10 ways the algorithm economy and containers are changing how we build and deploy software today


Peter Sondergaard from Gartner has been the main thought leader of the Algorithm Economy, and how companies can use algorithms to extract value from their data.

Peter Sondergaard Senior Vice President, Gartner “Data is inherently dumb. Algorithms are where the real value lies.”


Google, Facebook, Amazon, Netflix and others are using algorithms to create value, and impact millions of people a day.

Algorithmic intelligence is at the core of today’s most important companies


The algorithm economy and containers allow developers to run algorithms as microservices, which means code can be written in any programming language, and then seamlessly united across a single API.

Three fundamental shifts in technology: ● The Algorithm Economy ● Containers ● Microservices


The algorithm economy enables a marketplace where easy-to-integrate algorithms can be made available and easily stacked together to manipulate data, extract key insights, and solve problems efficiently.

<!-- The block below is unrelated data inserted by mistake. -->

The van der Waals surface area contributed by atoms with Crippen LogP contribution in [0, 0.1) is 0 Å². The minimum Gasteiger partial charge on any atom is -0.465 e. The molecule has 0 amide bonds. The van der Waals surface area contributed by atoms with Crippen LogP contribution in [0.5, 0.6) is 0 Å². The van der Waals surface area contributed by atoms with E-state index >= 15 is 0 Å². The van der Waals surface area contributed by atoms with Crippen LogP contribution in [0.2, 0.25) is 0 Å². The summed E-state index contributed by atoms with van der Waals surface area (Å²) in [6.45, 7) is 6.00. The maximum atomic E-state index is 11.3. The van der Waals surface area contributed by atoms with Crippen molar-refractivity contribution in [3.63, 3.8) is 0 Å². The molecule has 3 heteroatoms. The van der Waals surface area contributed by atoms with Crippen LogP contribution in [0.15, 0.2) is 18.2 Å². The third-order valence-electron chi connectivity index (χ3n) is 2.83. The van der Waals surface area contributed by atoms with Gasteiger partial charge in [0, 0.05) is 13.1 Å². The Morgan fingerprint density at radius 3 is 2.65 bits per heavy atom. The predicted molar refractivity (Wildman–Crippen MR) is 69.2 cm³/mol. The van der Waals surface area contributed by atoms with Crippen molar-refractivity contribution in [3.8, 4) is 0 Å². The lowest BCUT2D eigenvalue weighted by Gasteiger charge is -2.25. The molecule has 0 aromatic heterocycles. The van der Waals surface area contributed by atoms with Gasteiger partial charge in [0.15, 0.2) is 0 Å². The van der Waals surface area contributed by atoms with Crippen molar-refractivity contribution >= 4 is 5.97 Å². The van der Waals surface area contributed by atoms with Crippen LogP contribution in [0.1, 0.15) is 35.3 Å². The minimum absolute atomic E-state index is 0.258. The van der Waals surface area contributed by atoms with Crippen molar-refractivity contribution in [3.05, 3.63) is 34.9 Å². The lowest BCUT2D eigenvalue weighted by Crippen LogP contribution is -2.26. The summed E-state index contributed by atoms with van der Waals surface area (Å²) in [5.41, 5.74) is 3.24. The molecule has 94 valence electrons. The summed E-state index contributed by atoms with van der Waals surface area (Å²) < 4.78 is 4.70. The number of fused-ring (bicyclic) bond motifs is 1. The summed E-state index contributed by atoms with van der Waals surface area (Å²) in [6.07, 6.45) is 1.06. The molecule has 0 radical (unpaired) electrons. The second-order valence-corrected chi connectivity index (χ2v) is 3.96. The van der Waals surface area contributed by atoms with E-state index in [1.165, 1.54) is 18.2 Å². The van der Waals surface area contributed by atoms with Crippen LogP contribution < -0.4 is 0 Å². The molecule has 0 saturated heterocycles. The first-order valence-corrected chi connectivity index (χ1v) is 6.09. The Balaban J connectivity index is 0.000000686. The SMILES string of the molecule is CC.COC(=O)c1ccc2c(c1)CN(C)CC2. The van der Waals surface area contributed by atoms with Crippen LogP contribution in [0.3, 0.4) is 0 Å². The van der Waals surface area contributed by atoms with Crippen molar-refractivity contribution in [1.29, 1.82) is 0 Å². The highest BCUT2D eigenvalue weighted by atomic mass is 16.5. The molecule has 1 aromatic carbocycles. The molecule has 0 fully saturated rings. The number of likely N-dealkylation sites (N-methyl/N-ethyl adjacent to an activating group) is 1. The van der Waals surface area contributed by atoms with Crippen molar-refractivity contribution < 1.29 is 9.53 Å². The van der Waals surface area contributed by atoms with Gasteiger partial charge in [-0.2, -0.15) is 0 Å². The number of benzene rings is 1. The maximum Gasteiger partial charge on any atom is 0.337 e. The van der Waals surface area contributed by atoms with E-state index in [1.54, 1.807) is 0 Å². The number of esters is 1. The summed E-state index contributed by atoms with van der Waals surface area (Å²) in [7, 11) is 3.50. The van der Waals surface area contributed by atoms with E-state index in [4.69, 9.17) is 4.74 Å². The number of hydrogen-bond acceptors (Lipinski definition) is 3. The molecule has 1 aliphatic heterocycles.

The Algorithm Economy The next wave of innovation, where developers can produce, distribute, and commercialize their code


Containers wrap applications, services, and their dependencies into a lightweight package that runs like a virtual machine. 

Containers Lightweight virtualization that bundles all the application logic, dependencies, libraries, etc. into a single package running in the cloud


Microservices decouple modules from a monolithic codebase, reducing fragility in the codebase, and ensuring each service acts a smart endpoint.

Microservices An architecture where the various functions of an app are unbundled into a series of decentralized modules, each organized around a specific business capability